Data protection measures have been increasingly crossing news headlines ever since the General Data Protection Regulation (GDPR) came into effect in 2018. However, data protection measures did not begin with the GDPR. In the United States, where there is a sectoral system in place, there have been regulations in place for years that monitor children’s online privacy (COPPA), health information (HIPAA), spam (CAN-SPAM), and even video rental history (VPPA). Despite these systems being implemented years ago, large companies still fail to properly comply with the requirements set forth. Recently, a settlement between YouTube and the FTC brought to light the importance of compliance with COPPA.
New data privacy regulations entail questioning both current and future technologies. Recently, Amazon has introduced a store concept that eliminates everyone’s least favorite things about shopping, long lines and small talk. Amazon Go is the grocery store of the future and these stores allow consumers to walk in, pick up the items that they need, and then walk right back out. That’s it. No long lines, no cashiers, no shopping carts. However, as great as this concept seems, there are still concerns from a data privacy standpoint as Amazon needs to collect personal data from its consumers in order to be able to lawfully execute these checkout-less stores.
On September 12, 2018, the European Parliament approved amendments to the Directive on Copyright in the Digital Single Market, commonly known as the EU Copyright Directive (the “Directive”). The amendments primarily cover copyright protection over internet resources. There are two parts of the Directive that have caused concern: Articles 11 and 13. Article 11, also referred to as the “link tax,” provides publishers with a method to collect revenue from news content shared online. Article 13, also referred to as the “upload filter,” holds Internet platforms, such as Facebook and Twitter, liable for copyright infringement committed by users. Together, large and small platform providers that would have to comply with these new regulations have declared that the enactment of these articles places a heavier burden on service providers. Critics of these amendments also say the requirements are likely to lead to increased taxation and more lawsuits. The final vote on the directive is scheduled for January 2019.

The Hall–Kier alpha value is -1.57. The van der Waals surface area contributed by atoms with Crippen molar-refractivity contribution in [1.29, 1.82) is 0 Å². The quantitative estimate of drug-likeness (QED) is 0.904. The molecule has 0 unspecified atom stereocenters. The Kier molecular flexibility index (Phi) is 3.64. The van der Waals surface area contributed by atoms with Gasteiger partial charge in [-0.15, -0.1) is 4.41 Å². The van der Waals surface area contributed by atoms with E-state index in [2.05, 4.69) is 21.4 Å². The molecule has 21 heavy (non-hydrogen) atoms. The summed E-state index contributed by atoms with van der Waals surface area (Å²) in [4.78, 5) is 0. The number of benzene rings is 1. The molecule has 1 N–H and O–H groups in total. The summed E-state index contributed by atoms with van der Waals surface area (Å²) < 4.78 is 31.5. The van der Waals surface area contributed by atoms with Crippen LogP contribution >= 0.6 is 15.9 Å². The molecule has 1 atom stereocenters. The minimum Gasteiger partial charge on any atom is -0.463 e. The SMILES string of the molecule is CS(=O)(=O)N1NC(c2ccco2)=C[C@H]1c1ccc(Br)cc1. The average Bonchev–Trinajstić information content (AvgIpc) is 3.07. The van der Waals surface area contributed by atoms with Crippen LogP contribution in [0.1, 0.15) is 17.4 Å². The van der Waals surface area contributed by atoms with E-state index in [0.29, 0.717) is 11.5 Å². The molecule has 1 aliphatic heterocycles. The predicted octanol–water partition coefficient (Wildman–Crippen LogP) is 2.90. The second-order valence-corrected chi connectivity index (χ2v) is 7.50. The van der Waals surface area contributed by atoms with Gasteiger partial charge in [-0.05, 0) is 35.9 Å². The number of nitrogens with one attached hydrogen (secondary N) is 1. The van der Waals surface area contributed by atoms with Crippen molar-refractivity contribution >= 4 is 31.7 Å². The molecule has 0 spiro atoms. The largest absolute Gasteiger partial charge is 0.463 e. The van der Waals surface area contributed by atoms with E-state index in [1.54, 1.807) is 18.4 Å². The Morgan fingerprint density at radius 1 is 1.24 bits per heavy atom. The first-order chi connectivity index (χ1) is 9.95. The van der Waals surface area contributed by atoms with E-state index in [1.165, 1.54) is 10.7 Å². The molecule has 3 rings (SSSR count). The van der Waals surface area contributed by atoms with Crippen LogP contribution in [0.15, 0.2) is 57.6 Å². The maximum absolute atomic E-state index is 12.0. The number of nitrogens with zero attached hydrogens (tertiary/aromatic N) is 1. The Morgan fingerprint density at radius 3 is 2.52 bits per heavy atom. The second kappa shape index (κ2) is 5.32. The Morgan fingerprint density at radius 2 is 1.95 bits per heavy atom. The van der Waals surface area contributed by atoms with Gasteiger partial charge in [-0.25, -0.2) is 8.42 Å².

On July 6, the Information Commissioner’s Office (ICO) issued their first Enforcement Notice to AggregateIQ (AIQ) under the General Data Protection Regulation (GDPR) and the United Kingdom’s Data Protection Act (DPA). The GDPR is a law regulating data protection and privacy as well as the export of personal data outside of the European Union (EU). It became enforceable on May 25, 2018. The DPA supplements the GDPR and regulates the processing of personal data. The ICO is a regulatory office in the UK which enforces regulations under the DPA and GDPR. AIQ is a Canadian digital advertising, web and software development company that was charged with violations regarding the use of data analytics in political campaigning. This article will address the AIQ enforcement notice and how companies ensure compliance with the GDPR to prevent receipt of an enforcement notice.
On June 28, 2018 California took a page out of the European Union’s (EU) book and signed the California Consumer Privacy Act (CCPA) into law. The CCPA is a landmark privacy bill that will come into effect on January 1st, 2020 and it is being closely compared to the General Data Protection Act (GDPR).
What does this mean for California businesses and residents? In short, more privacy and more control over data. Key aspects include allowing consumers to request what data an organization has collected about them, allowing consumers the right to fully erase data, protecting children’s data, and making verification processes more stringent for businesses.